• Rossview Farm - blueberries, pumpkins, rhubarb, strawberries, U-pick and already picked, picnic area you may bring your own food
    84 District #5 Road, Concord, NH 3303. Phone: 603-228-4872. Email: Open: Strawberries: Early June - Mid July, Monday - Friday 7am to 6pm, Saturday and Sunday 7am to 4pm, call first; Blueberries: Independence Day - Labor Day, 8am to 4pm, call first. Directions: Rossview is located at 84 District #5 Road, only a few short miles from Exit 15 off Interstate 93. . Click here for a map and directions. Payment: Cash, only.
    Rossview Farm Facebook page. . Christmas trees: Thanksgiving-Christmas Pumpkins: October. It is important that you always call first to find out hours of operation. We encourage you to bring your entire family, but please leave your pets at home. (UPDATED: September 24, 2016) (UPDATED: June 25, 2016)
  • Spring Ledge Farm - Cut-your-own flowers, strawberries, pumpkins
    220 Main Street, New London, NH 3257. Phone: 603-526-6679. Email: Open: 9 am to 6pm; for strawberries, call for hours. Click here for a map and directions. . Alternate phone: 603-526-6253. Fax: 603-524-6679. . In addition to PYO strawberries, Spring Ledge offers Pick Your Own flowers on over 1/3 acre in the fields next to the farmstand. We grow 248 varieties of flowers including old time favorites snapdragons, zinnias, asters, cosmos and bachelor buttons. We also try new plants and varieties each year and offer many color choices for each type of plant. For instance, we plan to grow eight varieties of snapdragons and 10 types of sunflowers this year. Our plantings are staggered throughout the summer to provide a steady supply of flowers. We are at the mercy of the weather, though, and therefore cannot guarantee any flowers will be available at any particular time.


Strawberry Picking Tips, Recipes and Information

strawberry pick-your-own field

In the U.S. strawberries typically peak during April in Florida and Texas, May in the deep South, and in early June in middle sections and later June in the far North and Canada. Keep in mind that crops are ready at various times of the month depending on which part of the state you are located. In order to produce good local strawberries, producers depend on ideal spring weather conditions.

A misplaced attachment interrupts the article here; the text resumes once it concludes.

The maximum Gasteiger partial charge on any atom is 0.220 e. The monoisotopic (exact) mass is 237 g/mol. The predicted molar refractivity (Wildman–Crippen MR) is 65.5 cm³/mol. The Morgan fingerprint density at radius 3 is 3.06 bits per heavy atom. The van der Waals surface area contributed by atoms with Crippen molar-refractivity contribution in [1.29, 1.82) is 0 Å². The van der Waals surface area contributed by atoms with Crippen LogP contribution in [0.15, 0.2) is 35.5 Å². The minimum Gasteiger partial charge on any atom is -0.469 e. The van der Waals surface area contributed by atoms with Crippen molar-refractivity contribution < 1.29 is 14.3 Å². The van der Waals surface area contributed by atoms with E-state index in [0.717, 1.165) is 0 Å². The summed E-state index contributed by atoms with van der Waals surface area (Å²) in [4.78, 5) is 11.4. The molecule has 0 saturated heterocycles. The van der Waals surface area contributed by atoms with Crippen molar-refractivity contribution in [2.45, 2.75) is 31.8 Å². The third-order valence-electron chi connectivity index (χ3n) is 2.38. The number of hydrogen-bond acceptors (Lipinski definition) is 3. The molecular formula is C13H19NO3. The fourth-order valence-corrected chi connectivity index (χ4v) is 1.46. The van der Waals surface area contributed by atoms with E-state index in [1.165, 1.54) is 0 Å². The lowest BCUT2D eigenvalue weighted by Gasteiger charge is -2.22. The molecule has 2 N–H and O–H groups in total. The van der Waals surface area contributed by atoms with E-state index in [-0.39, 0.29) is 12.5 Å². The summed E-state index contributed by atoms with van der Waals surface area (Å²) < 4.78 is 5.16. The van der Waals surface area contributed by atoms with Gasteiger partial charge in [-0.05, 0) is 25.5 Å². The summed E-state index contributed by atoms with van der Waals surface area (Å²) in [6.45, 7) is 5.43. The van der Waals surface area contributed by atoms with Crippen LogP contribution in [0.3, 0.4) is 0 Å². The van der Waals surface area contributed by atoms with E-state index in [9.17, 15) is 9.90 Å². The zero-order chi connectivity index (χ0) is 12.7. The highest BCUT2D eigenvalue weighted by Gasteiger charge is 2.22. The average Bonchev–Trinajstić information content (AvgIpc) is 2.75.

Before you leave to go to the farm:

  1. Always call before you go to the farm - strawberries are affected by weather (both rain and cooler temperature) more than most crops. And when they are in season, a large turnout can pick a field clean before noon, so CALL first!
  2. Leave early.  On weekends, then fields may be picked clean by NOON!
  3. strawberry picking bucket from Washington FarmsMost growers furnish picking containers designed for strawberries, but they may charge you for them; be sure to call before you go to see if you need to bring containers.

    strawberries, just picked from the fieldIf you use your own containers, remember that heaping strawberries more than 5 inches deep will bruise the lower berries. Plastic dishpans, metal oven pans with 3 inch tall sides and large pots make good containers. I like the Glad storage containers like the one at right.
  4. Bring something to drink and a few snacks; you'd be surprised how you can work up a thirst and appetite! And don't forget hats and sunscreen for the sun. Bugs usually aren't a problem, but some deet might be good to bring along if it has been rainy.Sttawberry bush with ripe strawberries, up close

Tips on How to Pick Strawberries

  1. Grasp the stem just above the berry between the forefinger and the thumbnail and pull with a slight twisting motion.

  2. With the stem broken about one-half inch from the berry, allow it to roll into the palm of your to pick strawberries

  3. Repeat these operations using both hands until each holds 3 or 4 berries. 

  4. Carefully place - don't throw - the fruit into your containers. Repeat the picking process with both hands.

  5. Don't overfill your containers or try to pack the berries down.

General Picking Tips

close-up of the rows in a strawberry patch at at PYO strawberry fieldWhether you pick strawberries from your garden or at a Pick-Your-Own farm, here are a few tips to keep in mind:

  1. Be careful that your feet and knees do not damage plants or fruit in or along the edge of the row.
  2. Pick only the berries that are fully red. Part the leaves with your hands to look for hidden berries ready for harvest.
  3. To help the farmers, also remove from the plants berries showing rot, sunburn, insect injury or other defects and place them between the rows behind you. If they are left in the plants, the rot will quickly spread to other berries.
  4. Berries to be used immediately may be picked any time, but if you plan to hold the fruit for a few days, try to pick in the early morning or on cool, cloudy days. Berries picked during the heat of the day become soft, are easily bruised and will not keep well.
  5. Avoid placing the picked berries in the sunshine any longer than necessary. It is better to put them in the shade of a tree or shed than in the car trunk or on the car seat. Cool them as soon as possible after picking. Strawberries may be kept fresh in the refrigerator for two or three, depending upon the initial quality of the berry. After a few days in storage, however, the fruit loses its bright color and fresh flavor and tends to shrivel.